As discussed at length in Dopamine Nation by Stanford psychiatrist Dr. Anna Lembke, dopamine is the primary neurotransmitter used to track relative addictiveness of substances or activities. By the dopamine measure, the addictiveness and pleasure of cocaine is the same as that of heroin, is the same as that of methamphetamine, is the same as that of pornography, is the same as that of gambling with screen time.
Screen time triggers dopamine release, and behaviors triggering dopamine release create habit patterns. This is the vicious cycle that billions of dollars of research have been spent to achieve across a variety of industries. The addictive foods you eat, drugs you use, and behaviors you engage in all rely on the same mechanism.
Less frequently discussed is the fact that dopamine causes time contraction, the acceleration of perceived time (the opposite of time dilation). Time contraction is an incidental byproduct of dopamine release in your brain’s frontal cortex. What else does this? Most common addictive substances and activities (cocaine, methamphetamine, porn, gambling). According to Lembke, in her field of addiction counseling, the new entrant on the scene is screen addiction.
We don’t yet see it like cocaine or meth, because it seems so harmless: you can be a high-functioning screen addict, like I was. But screen use reduces impulse control and accelerates perception of time just like any drug: “Studies have found that increasing dopamine speeds up an animal’s internal clock, leading it to overestimate the passage of time; others have found that dopamine compresses events and makes them seem more fleeting; still others have uncovered both.”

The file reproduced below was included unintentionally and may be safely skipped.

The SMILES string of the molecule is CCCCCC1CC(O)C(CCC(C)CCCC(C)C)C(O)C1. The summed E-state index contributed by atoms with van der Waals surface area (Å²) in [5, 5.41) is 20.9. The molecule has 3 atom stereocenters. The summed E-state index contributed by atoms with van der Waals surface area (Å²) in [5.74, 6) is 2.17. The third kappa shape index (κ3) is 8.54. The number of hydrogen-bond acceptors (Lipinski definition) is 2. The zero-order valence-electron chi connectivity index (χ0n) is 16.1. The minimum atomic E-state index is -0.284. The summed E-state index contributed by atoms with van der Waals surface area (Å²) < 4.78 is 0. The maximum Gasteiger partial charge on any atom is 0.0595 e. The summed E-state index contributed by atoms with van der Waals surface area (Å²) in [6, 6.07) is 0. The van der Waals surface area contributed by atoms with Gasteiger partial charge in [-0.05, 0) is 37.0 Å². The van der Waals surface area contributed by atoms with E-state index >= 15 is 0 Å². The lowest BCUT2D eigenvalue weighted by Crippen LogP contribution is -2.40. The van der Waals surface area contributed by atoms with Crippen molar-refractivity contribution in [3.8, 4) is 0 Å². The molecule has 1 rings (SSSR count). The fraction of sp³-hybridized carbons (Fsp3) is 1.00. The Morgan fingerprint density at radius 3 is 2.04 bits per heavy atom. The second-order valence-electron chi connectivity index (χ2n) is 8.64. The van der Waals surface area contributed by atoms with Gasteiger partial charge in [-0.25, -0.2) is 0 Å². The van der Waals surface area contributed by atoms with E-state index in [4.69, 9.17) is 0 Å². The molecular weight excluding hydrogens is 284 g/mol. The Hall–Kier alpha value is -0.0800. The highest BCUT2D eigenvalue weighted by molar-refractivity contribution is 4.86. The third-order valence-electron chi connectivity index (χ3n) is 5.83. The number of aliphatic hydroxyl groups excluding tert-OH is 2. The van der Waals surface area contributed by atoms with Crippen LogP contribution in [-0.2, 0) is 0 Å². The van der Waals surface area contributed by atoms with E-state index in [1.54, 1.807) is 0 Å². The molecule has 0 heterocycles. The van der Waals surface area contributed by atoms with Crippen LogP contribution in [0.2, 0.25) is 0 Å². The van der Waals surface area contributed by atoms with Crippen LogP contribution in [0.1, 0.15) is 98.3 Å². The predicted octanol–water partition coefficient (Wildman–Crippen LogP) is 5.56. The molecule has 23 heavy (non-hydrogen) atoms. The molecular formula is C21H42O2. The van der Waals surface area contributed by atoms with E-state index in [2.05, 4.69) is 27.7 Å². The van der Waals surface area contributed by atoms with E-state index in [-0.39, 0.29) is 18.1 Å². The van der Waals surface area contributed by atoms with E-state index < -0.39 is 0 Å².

Bits and Atoms
For years we’ve taken it for granted that the world of bits would subsume meatspace (or, to paraphrase Peter Thiel, that bits would eat atoms). In the decade leading up to 2020 our education, entertainment, commerce, socialization, romance, work, and play had all become increasingly screen-mediated at a pace slow enough to not raise alarm, but fast enough to entirely transform what it is to be human in less than a generation.
COVID proved an unlikely high-octane accelerant for this process more effective than anything tech companies could produce in their labs. Prior to COVID, many of us were digitizing our lives piecemeal, each year engaging more with our screens than the physical world, and increasingly sourcing our basic human needs—food, water, shelter, community—as well as higher-order needs—vocation, avocation, entertainment, currency—through our device screens. Until March 2020, digitization was a slow creep.
Then, COVID removed the optionality and gradualism from the processes. Your screen wasn’t a way to get your needs met: it was the only way. Screens provided the all-in-one solution to COVID lockdowns. From your groceries, to your conversations with friends and family, to your evening entertainment and dating prospects, the black mirror provided all. No one blinked.
Beyond immediate human needs, our screens also became more than ever a means to engage with ideas, politics, and general social belonging. While this was not a bad temporary solution to the reality of physical isolation from other human beings, COVID prompted a massive leap forward, never to be rolled back. The temporary fix became permanent. We live not just as much, but more in the world of bits now than ever before 2020.
If you were on the Right but not already a member of the “online Right,” COVID converted you. Someone already “online Right” became “very online Right,” and so on. The same goes for the Left. While it remains to be seen how far left or right COVID pushed the average person, there is no debate that it pushed him or her closer to the screen.